Industry Information

Why Great British Railways will be a Huge Step Forward

August 1, 2022

The transition to Great British Railways, and a more integrated model, will be significant and essential – not just for the rail sector but for the entire nation, according to Octavius’s Rail Director, Matt Broxholme.

“This was implicit in the Williams-Shapps Review,” commented Matt. “It recognised that rail has a fundamental role to play in supporting economic, environmental, and social goals.

“Transport connectivity drives so much of what’s important in society. It supports economic growth, access to employment and quality of life. Thriving economies are ones where people, goods and services can move freely, efficiently and economically – and that’s where Great British Railways should take us. The rail network needs to be the backbone of the nation’s transport connectivity.”

Intelligent Working

Operationally, for a specialist infrastructure contractor like Octavius there should be significant advantages in combining track and infrastructure operations. It should lead to more intelligent working and fewer trade-offs between engineering works and access. How does Matt see project delivery evolving in this new environment?

“We’re already supporting Network Rail in its drive to provide minimum viable production (MVP) solutions. In simple terms this is the most pared-back proposition that will meet the specified outcomes of the customer.

“It’s important to understand that this isn’t just finding the lowest cost solution that meets the technical specification. The desired outcomes are always much broader. This is why MVP must start the project initiation stage when outcomes and requirements are defined. It will only be achieved if we question and challenge culture, process and engineering judgements, particularly in the early phases of a project.”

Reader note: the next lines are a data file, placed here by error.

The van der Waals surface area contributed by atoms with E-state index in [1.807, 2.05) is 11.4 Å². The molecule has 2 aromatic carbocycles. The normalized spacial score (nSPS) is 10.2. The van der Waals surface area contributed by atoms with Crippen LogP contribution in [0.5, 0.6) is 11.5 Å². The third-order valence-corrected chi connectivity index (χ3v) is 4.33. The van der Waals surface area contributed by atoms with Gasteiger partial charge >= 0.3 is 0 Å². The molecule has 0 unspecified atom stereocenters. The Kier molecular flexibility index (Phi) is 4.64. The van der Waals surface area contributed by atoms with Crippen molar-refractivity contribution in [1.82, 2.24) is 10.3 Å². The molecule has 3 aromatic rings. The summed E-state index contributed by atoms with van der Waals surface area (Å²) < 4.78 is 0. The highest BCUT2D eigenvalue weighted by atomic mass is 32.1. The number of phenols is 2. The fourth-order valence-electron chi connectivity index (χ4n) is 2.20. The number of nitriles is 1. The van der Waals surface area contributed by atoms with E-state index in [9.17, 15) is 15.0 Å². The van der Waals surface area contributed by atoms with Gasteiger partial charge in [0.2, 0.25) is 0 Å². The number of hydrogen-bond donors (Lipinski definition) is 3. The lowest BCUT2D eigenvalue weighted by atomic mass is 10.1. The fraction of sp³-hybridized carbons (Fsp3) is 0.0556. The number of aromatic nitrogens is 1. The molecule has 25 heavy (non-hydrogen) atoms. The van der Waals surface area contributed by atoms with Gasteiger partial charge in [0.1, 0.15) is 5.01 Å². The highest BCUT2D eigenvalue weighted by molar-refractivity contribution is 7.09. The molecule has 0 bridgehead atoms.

The most fundamental success criteria for Great British Railways will be attracting more passengers onto trains, not at the expense of other public transport options but instead of using private cars or short-haul flights.

“This obviously means having affordable fares but also ensuring that the overall experience for rail users is a positive one. As a rail supplier we have to ensure the work we undertake truly considers the impact on passengers, freight, and on neighbours and the public – we always have to be a good corporate citizen,” said Matt.

Project Speed

The Network Rail-led Project Speed sets the scene for what’s to come in terms of driving efficiencies and productivity. It was jointly developed by the DfT and Network Rail in summer 2020.

Infrastructure projects at different stages of development have been reviewed to identify how government funding could go further and work could be carried out faster.

“We’re working with Network Rail on a number of Project Speed schemes, to increase resilience and capacity which is MVP in action. On one project, we’re targeting minimal additional infrastructure with a phased introduction of services. Existing freight capability must be maintained on the line and the new railway service must not be at the expense of existing bus services. The aim is for a modal shift to encourage people out of their cars,” said Matt.

“This is the type of approach that will build capacity cost-effectively and help the UK as a whole move towards a net zero carbon future.”

Summing up the significance of creating Great British Railways Matt ends with this thought:

“Creating a new organisation to oversee and operate the rail network won’t solve all of the problems on its own. But Great British Railways is a huge step forward in creating the environment in which a rejuvenated rail network powers economic growth and a better quality of life for all.”

To learn more visit our transport infrastructure resource centre or contact Mike Todd (

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